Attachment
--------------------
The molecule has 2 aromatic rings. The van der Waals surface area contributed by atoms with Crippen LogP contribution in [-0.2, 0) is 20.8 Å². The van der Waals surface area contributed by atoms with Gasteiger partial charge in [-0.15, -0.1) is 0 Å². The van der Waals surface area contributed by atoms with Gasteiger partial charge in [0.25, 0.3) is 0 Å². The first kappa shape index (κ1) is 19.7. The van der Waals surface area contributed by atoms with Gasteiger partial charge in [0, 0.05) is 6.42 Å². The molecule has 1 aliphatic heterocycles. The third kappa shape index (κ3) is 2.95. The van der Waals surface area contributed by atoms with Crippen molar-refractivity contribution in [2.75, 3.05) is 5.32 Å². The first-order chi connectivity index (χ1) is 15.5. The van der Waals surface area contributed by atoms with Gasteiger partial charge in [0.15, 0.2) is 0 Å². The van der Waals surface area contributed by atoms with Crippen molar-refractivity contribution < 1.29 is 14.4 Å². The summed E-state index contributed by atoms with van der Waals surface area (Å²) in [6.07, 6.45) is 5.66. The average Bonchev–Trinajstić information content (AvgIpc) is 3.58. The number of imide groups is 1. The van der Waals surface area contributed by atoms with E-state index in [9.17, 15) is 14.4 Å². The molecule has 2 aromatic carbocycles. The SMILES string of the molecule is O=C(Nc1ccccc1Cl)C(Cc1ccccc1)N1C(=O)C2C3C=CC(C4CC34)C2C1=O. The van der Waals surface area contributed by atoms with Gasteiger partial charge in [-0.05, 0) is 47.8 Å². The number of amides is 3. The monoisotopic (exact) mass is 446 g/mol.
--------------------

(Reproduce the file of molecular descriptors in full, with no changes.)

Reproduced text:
The molecule has 2 aromatic rings. The van der Waals surface area contributed by atoms with Crippen LogP contribution in [-0.2, 0) is 20.8 Å². The van der Waals surface area contributed by atoms with Gasteiger partial charge in [-0.15, -0.1) is 0 Å². The van der Waals surface area contributed by atoms with Gasteiger partial charge in [0.25, 0.3) is 0 Å². The first kappa shape index (κ1) is 19.7. The van der Waals surface area contributed by atoms with Gasteiger partial charge in [0, 0.05) is 6.42 Å². The molecule has 1 aliphatic heterocycles. The third kappa shape index (κ3) is 2.95. The van der Waals surface area contributed by atoms with Crippen molar-refractivity contribution in [2.75, 3.05) is 5.32 Å². The first-order chi connectivity index (χ1) is 15.5. The van der Waals surface area contributed by atoms with Gasteiger partial charge in [0.15, 0.2) is 0 Å². The van der Waals surface area contributed by atoms with Crippen molar-refractivity contribution < 1.29 is 14.4 Å². The summed E-state index contributed by atoms with van der Waals surface area (Å²) in [6.07, 6.45) is 5.66. The average Bonchev–Trinajstić information content (AvgIpc) is 3.58. The number of imide groups is 1. The van der Waals surface area contributed by atoms with E-state index in [9.17, 15) is 14.4 Å². The molecule has 2 aromatic carbocycles. The SMILES string of the molecule is O=C(Nc1ccccc1Cl)C(Cc1ccccc1)N1C(=O)C2C3C=CC(C4CC34)C2C1=O. The van der Waals surface area contributed by atoms with Gasteiger partial charge in [-0.05, 0) is 47.8 Å². The number of amides is 3. The monoisotopic (exact) mass is 446 g/mol.